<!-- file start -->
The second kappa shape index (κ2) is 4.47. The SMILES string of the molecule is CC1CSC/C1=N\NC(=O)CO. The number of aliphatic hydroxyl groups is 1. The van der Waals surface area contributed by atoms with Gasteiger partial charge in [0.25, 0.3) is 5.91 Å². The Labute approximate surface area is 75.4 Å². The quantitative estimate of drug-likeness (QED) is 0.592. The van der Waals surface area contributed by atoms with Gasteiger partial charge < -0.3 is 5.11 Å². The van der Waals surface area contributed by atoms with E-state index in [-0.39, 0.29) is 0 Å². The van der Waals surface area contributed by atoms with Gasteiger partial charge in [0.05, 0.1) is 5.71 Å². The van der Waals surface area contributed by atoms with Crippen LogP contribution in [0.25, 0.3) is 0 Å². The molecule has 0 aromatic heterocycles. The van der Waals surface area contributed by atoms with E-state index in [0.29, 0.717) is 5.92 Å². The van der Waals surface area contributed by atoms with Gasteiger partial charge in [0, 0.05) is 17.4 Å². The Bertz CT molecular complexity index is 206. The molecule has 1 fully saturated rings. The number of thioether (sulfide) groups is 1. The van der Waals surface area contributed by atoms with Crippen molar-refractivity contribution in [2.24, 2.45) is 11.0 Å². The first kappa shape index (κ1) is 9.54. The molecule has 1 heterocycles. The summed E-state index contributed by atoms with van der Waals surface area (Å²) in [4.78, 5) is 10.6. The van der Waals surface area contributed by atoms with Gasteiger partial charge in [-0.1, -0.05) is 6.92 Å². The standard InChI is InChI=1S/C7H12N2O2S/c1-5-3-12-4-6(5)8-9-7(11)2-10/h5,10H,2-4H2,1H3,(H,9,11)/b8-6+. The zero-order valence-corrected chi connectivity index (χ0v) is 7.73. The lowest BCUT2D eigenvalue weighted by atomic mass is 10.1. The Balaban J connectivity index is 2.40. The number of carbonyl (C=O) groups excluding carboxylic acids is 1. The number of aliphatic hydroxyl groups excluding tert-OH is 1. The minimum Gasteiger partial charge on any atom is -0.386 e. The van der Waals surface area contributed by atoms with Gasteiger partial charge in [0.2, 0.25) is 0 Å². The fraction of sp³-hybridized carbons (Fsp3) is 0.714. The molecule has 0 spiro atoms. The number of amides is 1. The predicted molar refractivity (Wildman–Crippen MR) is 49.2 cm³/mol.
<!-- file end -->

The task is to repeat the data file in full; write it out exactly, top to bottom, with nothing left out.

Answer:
The second kappa shape index (κ2) is 4.47. The SMILES string of the molecule is CC1CSC/C1=N\NC(=O)CO. The number of aliphatic hydroxyl groups is 1. The van der Waals surface area contributed by atoms with Gasteiger partial charge in [0.25, 0.3) is 5.91 Å². The Labute approximate surface area is 75.4 Å². The quantitative estimate of drug-likeness (QED) is 0.592. The van der Waals surface area contributed by atoms with Gasteiger partial charge < -0.3 is 5.11 Å². The van der Waals surface area contributed by atoms with E-state index in [-0.39, 0.29) is 0 Å². The van der Waals surface area contributed by atoms with Gasteiger partial charge in [0.05, 0.1) is 5.71 Å². The van der Waals surface area contributed by atoms with Crippen LogP contribution in [0.25, 0.3) is 0 Å². The molecule has 0 aromatic heterocycles. The van der Waals surface area contributed by atoms with E-state index in [0.29, 0.717) is 5.92 Å². The van der Waals surface area contributed by atoms with Gasteiger partial charge in [0, 0.05) is 17.4 Å². The Bertz CT molecular complexity index is 206. The molecule has 1 fully saturated rings. The number of thioether (sulfide) groups is 1. The van der Waals surface area contributed by atoms with Crippen molar-refractivity contribution in [2.24, 2.45) is 11.0 Å². The first kappa shape index (κ1) is 9.54. The molecule has 1 heterocycles. The summed E-state index contributed by atoms with van der Waals surface area (Å²) in [4.78, 5) is 10.6. The van der Waals surface area contributed by atoms with Gasteiger partial charge in [-0.1, -0.05) is 6.92 Å². The standard InChI is InChI=1S/C7H12N2O2S/c1-5-3-12-4-6(5)8-9-7(11)2-10/h5,10H,2-4H2,1H3,(H,9,11)/b8-6+. The zero-order valence-corrected chi connectivity index (χ0v) is 7.73. The lowest BCUT2D eigenvalue weighted by atomic mass is 10.1. The Balaban J connectivity index is 2.40. The number of carbonyl (C=O) groups excluding carboxylic acids is 1. The number of aliphatic hydroxyl groups excluding tert-OH is 1. The minimum Gasteiger partial charge on any atom is -0.386 e. The van der Waals surface area contributed by atoms with Gasteiger partial charge in [0.2, 0.25) is 0 Å². The fraction of sp³-hybridized carbons (Fsp3) is 0.714. The molecule has 0 spiro atoms. The number of amides is 1. The predicted molar refractivity (Wildman–Crippen MR) is 49.2 cm³/mol.